Brenham Boy Helps Bring Robots, Hope to Kids Across Texas

By  | 

BRENHAM, Texas It started with 22 pounds of rolling plastic and circuitry, and ended up changing a Brenham boy's life forever.

Nine-year-old CJ Cook was born ten weeks early. He has Immunodeficieny, also called immune deficiency. It's a state in which the immune system ability to fight infectious disease is compromised.

Until a few months ago, he was mostly homebound, unable to even go to school with his friends. In October of 2013, Cook was introduced to a robot called VGo. The robot rolls from class to class, and Cook controls it from the safety of his home. The robot has audio and video capabilities that allow Cook to interact with students and classmates.

Cook said his first day at school was memorable.

"They're all cheering for me. It's just like a football game, I guess you could say," said Cook.

Cook's mom, Lauren, said it's more than going to school.

"It's him growing up and getting friends, and just being a little nine-year-old boy," said Lauren.

The program, Morgan's Angels, is designed to get robots to kids like Cook, and help them get back to school. It's the brain child of Kip Robins with the Region 6 Education Service Center.

"I bought one robot, thinking I would be able to help a kid somewhere in my region," said Robins. "Little did I know, a year later we would have helped 23 students and been in 16 school districts."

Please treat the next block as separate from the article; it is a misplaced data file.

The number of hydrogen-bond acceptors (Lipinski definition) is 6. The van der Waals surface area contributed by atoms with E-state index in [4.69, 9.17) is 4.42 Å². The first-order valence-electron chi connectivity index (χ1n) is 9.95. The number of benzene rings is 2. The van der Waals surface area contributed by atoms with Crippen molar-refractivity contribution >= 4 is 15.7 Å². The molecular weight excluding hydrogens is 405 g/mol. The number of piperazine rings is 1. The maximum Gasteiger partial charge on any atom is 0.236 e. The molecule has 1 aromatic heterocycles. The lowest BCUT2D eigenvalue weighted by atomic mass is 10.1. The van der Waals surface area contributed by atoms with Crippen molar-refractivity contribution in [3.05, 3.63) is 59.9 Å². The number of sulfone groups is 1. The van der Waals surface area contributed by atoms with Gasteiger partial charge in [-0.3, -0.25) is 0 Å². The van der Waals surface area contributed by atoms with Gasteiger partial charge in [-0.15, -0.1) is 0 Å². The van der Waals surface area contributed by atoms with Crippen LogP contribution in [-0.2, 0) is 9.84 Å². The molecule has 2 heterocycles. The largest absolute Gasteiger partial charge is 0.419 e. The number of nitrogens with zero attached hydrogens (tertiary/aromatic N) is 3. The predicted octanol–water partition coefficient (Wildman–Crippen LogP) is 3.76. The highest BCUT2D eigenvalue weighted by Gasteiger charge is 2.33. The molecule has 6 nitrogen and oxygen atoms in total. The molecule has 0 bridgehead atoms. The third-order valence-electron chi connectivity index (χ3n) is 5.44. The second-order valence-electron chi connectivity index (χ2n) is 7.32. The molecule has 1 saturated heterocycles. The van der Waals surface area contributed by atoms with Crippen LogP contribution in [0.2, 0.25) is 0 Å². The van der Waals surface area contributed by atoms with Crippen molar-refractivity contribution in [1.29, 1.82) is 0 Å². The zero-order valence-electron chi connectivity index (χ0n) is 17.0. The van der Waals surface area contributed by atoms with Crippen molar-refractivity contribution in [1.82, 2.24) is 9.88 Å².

Robins said he doesn't want to stop there. But at a cost of around $5,000 each, Robins said every donated dollar goes a long way.

The Cook family recently held a fund raiser in Brenham. CJ's grandfather, Travis, said they're very grateful for the robot and the change its made in their lives. This was just one way of saying thanks.

"We're very fortunate, and we feel like the very least we can do is pay this forward," said Travis.

Little CJ was at the event. His family said Cook is able to leave the house and go to events like the fund raiser on a limited basis.

News 3's David Norris caught up with CJ and enlisted his help as a reporter.

CJ went right to work, asking questions like a pro. He eventually found his homeroom teacher, Lori Prewitt, who works with CJ and his robot on a daily basis.

"I understand you actually get to see the robot in action. How do you feel about seeing it in action?" asked CJ.

"I love seeing the robot in action," said Prewitt. "And I love seeing the expression on your face when he's in action."

Prewitt said CJ's fellow students took right to the robot.

"Even though he's through the robot, CJ has become a real part of the class," said Prewitt.

The family said they raised around $55k for Morgan's Angels.

For more information on Region 6 and Morgan's Angels, click on the links added to this story.